Lembit Öpik (Montgomeryshire) (LD): Does the hon. Gentleman also agree that another important element is access to the facilities? There is no point in pushing through this legislation if—as in many rural areas, including much of Wales—one cannot obtain the services that the Government require people with mental illness to access.

Mr. Lansley: The hon. Gentleman makes a good point. There is a risk that the structure of the legislation will lead the Government to assume that community treatment orders can be applied. By their very nature, such orders will tend to pre-empt services, and the general level of access to services will diminish, particularly in rural areas. Action does need to be taken, and to give the Government due credit, they have tried to push measures such as early intervention. However, those will be lost as a consequence of their proposals. So I urge the Government to think very hard about their proposal.

The pre-legislative scrutiny Joint Committee rightly called for substantial amendments to the legislation, and our amendment to the motion makes it clear that we want that to happen.

John Bercow (Buckingham) (Con): I had the privilege of sitting on that Joint Committee. Given both the importance and the sensitivity of mental health legislation, does my hon. Friend agree that there are two overriding requirements in this context? First, the Government must include in the Bill all the main features and should not seek to sneak through substantial change via order-making powers and secondary legislation. Secondly, in bringing forward an important proposal that ought to attempt to command cross-party support, my hon. Friend should, through the usual channels, seek to ensure that there is adequate time to debate the matter on the Floor of the House, so that the Government, if they have the confidence to do so, can test the veracity of, and support for, their arguments.

Mr. Lansley: I am sure that all Opposition Members will agree with the latter point; in fact, I agree with the
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former point as well. The proposed legislation as structured relies far too heavily on order-making powers and on the use of codes of practice, instead of the relevant provisions being included in it. The Bill does not include the principles to be applied in designing mental health services, as the Scottish legislation does. My hon. Friend the Member for East Worthing and Shoreham (Tim Loughton) and his colleagues published only yesterday a document including independent contributions on the structure of the legislation, which I commend to the Secretary of State and to the whole House.

I shall make one or two points about national health service redress. The Government do not appear to be considering the introduction of conditional fee arrangements in clinical negligence cases beyond the point of fact finding and investigation. I commend that approach; otherwise, there is a risk under the legislation that the process of fact finding and fault finding will simply lead either to a distortion of fact finding, because it is combined with fault finding, or to fault finding simply feeding more and more clinical negligence cases that do not necessarily have merit, but are funded through legal aid. There is a serious problem with the introduction of no-fault provision in respect of birth defects. The definitions will be intensely difficult to make and where does one draw the line—during pregnancy, with congenital birth defects, or with medical accidents occurring shortly after birth? It will be extremely difficult to deal with that problem.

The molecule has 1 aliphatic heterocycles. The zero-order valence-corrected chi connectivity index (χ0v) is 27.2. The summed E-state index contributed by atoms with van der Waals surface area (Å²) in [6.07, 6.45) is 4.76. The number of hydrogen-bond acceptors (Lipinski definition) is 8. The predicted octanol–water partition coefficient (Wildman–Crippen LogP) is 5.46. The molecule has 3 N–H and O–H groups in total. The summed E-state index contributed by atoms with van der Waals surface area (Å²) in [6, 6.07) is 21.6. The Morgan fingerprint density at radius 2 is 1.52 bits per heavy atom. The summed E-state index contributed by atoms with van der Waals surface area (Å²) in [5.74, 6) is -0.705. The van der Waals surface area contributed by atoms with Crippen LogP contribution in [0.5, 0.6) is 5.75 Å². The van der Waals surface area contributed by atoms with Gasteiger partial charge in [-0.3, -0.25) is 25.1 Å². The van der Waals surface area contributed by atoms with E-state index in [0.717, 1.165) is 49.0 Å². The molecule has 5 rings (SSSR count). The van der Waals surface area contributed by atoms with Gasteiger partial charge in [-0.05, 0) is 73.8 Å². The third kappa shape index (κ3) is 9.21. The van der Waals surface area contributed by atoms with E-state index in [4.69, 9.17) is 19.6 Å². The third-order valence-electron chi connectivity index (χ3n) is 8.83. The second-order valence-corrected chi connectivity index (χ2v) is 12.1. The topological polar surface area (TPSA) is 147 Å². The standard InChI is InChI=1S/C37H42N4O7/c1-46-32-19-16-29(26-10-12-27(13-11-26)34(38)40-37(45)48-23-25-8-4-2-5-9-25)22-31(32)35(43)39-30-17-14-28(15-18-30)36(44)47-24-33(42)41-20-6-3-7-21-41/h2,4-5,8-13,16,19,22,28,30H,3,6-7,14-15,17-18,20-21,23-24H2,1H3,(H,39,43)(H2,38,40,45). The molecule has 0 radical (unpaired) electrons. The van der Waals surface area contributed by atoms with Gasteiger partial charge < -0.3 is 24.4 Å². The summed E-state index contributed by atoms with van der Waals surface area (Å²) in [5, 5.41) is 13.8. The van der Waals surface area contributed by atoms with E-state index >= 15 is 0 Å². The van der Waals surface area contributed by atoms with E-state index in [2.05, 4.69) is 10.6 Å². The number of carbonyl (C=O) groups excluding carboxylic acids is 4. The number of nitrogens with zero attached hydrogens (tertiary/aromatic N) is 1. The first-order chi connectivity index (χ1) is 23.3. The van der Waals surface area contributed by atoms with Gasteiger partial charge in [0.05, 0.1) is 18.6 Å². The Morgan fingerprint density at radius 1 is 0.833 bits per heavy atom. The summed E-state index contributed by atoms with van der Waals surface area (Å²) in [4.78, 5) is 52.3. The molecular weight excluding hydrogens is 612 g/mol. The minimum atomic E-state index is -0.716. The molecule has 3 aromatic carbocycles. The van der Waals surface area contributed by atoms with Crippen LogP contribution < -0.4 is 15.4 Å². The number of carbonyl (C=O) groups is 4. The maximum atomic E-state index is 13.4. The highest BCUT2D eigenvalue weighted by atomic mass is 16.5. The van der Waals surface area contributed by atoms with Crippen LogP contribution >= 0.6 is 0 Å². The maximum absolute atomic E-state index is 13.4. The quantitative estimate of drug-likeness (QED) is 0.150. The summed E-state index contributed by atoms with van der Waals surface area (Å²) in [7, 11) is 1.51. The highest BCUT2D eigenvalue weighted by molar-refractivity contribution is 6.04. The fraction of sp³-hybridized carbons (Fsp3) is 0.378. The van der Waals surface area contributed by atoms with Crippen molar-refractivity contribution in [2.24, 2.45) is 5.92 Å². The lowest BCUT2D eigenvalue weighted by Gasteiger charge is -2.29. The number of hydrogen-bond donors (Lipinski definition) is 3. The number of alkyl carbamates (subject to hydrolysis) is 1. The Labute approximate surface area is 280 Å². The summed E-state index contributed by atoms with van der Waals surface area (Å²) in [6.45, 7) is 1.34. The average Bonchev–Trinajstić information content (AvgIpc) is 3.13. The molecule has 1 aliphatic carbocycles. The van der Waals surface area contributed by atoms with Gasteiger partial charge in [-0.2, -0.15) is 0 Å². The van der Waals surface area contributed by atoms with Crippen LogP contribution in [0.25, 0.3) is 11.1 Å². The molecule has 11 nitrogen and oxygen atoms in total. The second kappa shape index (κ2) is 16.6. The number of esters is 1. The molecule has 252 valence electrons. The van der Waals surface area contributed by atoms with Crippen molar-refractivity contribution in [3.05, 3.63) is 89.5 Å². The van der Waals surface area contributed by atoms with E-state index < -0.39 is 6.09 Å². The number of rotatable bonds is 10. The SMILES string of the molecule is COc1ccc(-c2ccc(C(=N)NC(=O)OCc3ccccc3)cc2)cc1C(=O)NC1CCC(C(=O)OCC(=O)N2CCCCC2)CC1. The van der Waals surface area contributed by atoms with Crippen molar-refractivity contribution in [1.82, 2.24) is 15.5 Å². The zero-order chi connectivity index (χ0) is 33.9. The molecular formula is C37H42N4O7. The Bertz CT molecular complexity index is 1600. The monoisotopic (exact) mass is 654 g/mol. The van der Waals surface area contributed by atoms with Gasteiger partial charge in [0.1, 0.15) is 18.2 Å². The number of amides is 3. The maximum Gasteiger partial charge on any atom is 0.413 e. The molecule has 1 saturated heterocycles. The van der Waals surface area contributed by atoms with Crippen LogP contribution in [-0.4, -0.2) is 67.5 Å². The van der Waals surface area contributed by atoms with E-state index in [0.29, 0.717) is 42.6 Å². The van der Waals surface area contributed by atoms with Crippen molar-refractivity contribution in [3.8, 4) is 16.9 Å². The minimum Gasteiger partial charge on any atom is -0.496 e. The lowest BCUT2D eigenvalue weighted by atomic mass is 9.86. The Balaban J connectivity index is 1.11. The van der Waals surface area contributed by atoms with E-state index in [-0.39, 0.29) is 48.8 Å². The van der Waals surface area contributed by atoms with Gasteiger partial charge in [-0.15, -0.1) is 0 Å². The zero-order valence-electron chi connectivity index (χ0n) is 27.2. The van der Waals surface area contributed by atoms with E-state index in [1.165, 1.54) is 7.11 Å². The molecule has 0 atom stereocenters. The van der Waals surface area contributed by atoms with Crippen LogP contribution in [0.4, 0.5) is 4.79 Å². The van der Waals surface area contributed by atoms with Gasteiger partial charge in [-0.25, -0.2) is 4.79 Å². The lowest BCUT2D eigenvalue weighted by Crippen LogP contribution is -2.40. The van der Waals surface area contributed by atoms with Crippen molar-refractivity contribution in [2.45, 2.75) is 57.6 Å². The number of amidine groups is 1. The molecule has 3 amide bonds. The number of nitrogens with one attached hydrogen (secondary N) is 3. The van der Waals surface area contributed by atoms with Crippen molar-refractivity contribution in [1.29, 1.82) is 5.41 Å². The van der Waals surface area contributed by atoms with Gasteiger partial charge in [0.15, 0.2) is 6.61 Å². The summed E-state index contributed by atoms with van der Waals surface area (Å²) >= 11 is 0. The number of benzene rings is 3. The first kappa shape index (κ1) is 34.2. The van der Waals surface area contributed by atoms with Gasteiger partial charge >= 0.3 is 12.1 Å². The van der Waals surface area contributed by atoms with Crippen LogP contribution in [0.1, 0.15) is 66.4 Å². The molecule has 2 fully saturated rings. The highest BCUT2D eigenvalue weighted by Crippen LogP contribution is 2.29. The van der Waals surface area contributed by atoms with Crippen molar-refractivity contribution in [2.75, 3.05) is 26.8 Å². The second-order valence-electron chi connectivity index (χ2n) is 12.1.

I have already spoken about hygiene and public health. The Government intend to introduce a provision on hygiene, which is interesting, but in the light of all that I have said about what needs to be done on cleanliness and infection control in hospitals, they hardly seem to be acting with any urgency to deliver. Indeed, they have not even acted with the urgency recommended to them by the chief medical officer, who suggested legislation to introduce enforcement powers for dealing with hygiene in hospitals. He wrote to Ministers in October last year urging legislation in the last parliamentary Session. Ministers did not act on that, but are proposing to do so now.

The problem with imposing fines on the NHS and on hospitals if they do not meet hygiene standards is that it is a counsel of despair and an admission of failure. We need a successful NHS, and during the election campaign we set out clearly how we could provide specific additional help to get technologies and other forms of support through to front-line staff in order to deliver improved infection control.

The Government are also proposing a partial ban on smoking in public places—a typical Labour Government approach in that the rhetoric is all there, but the actual proposal is utterly unworkable. Apart from anything else—[Interruption.] I am sorry that I neglected to mention the Minister of State, Department of Health, the hon. Member for Doncaster, Central, so I mention her now. Doncaster metropolitan borough council reported to the British Medical Association that 36 per cent. of their pubs do not serve food. If a ban on smoking in pubs is linked to whether pubs serve food, we shall end up with a large number of pubs, particularly in northern and midlands cities and in less prosperous
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areas, continuing to allow smoking because they do not serve food. It will not deliver the objective that Ministers want. In Leeds, 88 per cent. of pubs reported to the BMA that they did not serve food; clearly, the impact of the legislation will be to increase health inequalities.